The different bead distances in the three Lego wands yielded an unexpected result for precision. The precision shows the variation of the measured length over a sequence and is independent of the manufacturing precision. It is therefore expected to be the same in all wands with two beads because it should be two times the precision for tracking each individual bead, no matter how far apart they are. Instead, we found that precision decreases as the distance between the beads increases (Table 1). Precision was 0.025 mm for beads placed 16 mm apart (phantom 2) and substantially worse at 0.075 mm for beads placed 64 mm apart (phantom 4). No bias could be detected in terms of whether the beads were at the periphery or the center of the image. We therefore suspect that the cause lies in the complex nature of distortions introduced by the fluoroscopic image intensifiers. The distortions are local and vary between different parts of the image. Our algorithm computes undistortions locally, but small variations can still occur due to the sampling of the grid points used, and distortions can slightly change over time (Verdonck et al., 1999). However, beads that are closer together will always be subject to similar distortions and therefore less affected, while beads that are further apart will be subject to more distinct distortion fields, resulting in higher deviations from the mean. To keep these errors at a minimum, we recommend acquiring distortion and calibration data before and after recording sessions, and using the standard deviations of marker to marker distances for pairs of beads within a rigid body to decide which distortion correction and calibration are best to use.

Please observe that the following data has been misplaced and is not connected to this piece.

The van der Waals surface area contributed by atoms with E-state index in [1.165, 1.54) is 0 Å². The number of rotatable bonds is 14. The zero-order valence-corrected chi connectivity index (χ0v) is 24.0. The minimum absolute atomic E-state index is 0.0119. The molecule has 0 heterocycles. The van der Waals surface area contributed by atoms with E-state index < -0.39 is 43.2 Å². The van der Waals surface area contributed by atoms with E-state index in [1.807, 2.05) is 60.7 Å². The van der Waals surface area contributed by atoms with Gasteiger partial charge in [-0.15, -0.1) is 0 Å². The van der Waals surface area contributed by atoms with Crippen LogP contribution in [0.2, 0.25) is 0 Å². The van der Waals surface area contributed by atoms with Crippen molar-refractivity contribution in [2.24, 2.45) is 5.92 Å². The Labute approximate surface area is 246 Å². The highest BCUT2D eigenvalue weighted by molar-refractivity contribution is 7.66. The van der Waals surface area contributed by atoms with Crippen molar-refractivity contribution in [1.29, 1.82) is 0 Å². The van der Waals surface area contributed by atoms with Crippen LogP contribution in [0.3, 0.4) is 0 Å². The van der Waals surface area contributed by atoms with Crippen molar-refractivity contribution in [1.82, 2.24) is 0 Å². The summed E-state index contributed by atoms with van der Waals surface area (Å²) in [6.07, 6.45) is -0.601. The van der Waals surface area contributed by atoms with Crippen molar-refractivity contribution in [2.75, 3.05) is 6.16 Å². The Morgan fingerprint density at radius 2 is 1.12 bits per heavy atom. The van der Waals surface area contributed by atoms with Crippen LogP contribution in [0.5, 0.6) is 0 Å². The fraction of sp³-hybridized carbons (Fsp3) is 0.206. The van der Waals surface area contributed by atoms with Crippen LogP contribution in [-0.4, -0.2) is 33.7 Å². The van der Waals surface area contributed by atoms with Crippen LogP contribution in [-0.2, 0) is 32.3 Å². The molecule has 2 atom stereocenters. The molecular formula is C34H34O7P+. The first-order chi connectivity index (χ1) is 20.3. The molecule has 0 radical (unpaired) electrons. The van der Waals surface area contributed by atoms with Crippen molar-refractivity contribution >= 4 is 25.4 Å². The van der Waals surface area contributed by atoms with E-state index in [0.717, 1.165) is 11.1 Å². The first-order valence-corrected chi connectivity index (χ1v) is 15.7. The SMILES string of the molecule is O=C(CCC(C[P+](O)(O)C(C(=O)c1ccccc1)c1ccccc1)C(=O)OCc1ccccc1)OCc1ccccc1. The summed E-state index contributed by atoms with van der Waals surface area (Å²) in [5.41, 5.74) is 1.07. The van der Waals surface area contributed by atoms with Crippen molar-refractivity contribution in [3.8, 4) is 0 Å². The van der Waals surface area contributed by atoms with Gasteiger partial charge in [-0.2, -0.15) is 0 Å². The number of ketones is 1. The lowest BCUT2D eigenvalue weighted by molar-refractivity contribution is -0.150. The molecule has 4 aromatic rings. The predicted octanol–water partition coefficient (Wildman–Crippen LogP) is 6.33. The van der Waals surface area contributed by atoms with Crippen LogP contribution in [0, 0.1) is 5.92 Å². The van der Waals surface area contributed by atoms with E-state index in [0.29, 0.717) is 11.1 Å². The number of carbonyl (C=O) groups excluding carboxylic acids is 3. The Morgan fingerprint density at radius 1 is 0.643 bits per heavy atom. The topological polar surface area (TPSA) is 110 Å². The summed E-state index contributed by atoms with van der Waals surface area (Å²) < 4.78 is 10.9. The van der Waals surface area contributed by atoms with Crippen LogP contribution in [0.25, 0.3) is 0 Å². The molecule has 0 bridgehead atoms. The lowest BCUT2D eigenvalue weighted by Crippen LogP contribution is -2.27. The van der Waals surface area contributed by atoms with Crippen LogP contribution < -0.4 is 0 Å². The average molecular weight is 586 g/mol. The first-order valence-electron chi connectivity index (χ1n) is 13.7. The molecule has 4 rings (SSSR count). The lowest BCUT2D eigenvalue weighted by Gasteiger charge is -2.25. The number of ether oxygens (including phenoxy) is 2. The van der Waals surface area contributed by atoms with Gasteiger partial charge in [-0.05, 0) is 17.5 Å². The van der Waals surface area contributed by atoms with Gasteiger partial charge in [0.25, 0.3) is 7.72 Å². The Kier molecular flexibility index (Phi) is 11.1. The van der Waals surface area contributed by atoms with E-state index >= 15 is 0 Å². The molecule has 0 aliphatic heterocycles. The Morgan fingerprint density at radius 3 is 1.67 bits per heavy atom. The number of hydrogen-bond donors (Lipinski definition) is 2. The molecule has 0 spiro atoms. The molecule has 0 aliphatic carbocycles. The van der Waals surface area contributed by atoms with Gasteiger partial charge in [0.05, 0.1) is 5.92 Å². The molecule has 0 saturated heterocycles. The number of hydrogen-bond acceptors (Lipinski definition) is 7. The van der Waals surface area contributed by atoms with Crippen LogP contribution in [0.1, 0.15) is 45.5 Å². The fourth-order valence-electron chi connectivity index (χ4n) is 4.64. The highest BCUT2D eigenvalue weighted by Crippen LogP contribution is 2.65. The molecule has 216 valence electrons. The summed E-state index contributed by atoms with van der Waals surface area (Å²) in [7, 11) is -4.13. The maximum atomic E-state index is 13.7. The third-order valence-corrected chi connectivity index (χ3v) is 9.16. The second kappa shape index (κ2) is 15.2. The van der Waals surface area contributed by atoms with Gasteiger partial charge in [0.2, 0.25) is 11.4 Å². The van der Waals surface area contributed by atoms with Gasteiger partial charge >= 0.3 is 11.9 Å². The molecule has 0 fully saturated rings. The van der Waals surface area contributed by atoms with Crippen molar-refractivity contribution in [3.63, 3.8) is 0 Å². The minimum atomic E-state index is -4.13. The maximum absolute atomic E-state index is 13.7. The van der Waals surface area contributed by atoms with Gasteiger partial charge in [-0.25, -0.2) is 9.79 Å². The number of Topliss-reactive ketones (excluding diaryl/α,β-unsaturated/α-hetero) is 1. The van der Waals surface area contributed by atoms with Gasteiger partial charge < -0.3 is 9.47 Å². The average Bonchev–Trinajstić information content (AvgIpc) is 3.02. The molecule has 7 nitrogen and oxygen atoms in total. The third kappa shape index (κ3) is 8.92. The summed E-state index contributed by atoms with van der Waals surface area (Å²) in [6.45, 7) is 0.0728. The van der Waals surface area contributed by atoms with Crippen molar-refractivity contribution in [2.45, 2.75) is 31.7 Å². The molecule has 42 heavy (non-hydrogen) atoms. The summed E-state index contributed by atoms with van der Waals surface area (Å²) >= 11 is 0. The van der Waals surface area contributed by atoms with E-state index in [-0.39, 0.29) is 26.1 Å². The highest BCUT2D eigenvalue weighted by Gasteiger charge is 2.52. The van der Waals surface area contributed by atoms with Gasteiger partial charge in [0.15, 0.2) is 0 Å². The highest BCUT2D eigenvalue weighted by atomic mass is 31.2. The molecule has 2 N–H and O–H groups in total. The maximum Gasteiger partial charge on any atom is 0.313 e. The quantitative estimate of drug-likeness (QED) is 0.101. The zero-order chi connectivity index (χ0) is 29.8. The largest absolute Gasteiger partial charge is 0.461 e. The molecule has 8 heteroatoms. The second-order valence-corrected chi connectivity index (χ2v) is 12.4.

Study 2: comparison of XMALab with XrayProject for precision and reproducibility
We compared marker-tracking precision and rigid body motion consistency (reproducibility) across users (N=9) for XMALab and XrayProject. Standard deviations of pairwise intermarker distances were 0.062±0.010 mm for XMALab and 0.148±0.035 for XrayProject (mean across all marker pairs and all users, ±s.d.). These means are significantly different (one-way repeated measures ANOVA, F1,15=54.79, P<0.0001), with the marker-tracking precision from XMALab being more precise (one-tailed paired t-test, t8=−7.5657, P<0.0001). XrayProject precision measured here is not as good as values (<0.1 mm) obtained previously for the same pig feeding example data (Brainerd et al., 2010). Further examination suggests that the reason for this difference is the skill and care with which users track points for a tutorial dataset, versus tracking markers for their own research. Indeed, many studies have used XrayProject and obtained precision better than 0.1 mm (e.g. Camp and Brainerd, 2015; Dawson et al., 2011; Gidmark et al., 2012; Konow et al., 2015). Despite this difference in user effort, the comparison is a good test for XMALab because it shows high precision and repeatability (see below) with XMALab, even for a tutorial dataset when users are novices and are not putting extra effort into data refinement.
The s.d. of the mean standard deviation of intermarker distance among users was 0.01 mm in XMALab and 0.035 mm in XrayProject, indicating that marker tracking is more consistent (reproducible) across users in XMALab. To see to what extent data are uniform across users, we compared results across users in more detail. First, we investigated the differences in the computed 3D points. For each frame and each point, we computed the mean 3D point for all users for XMALab and XrayProject and compared the result with the data from each user. The results from XMALab and XrayProject were significantly different (one-way repeated measures ANOVA, F1,15=51.05, P<0.0001) with the 3D points in XMALab being more similar to each other (one-tailed paired t-test, t8=−6.6615, P<0.0001). The deviation of 3D points from the mean 3D points across users differed between the programs by an order of magnitude, with a mean across users of 0.019±0.0072 mm for XMALab and 0.19±0.073 mm for XrayProject.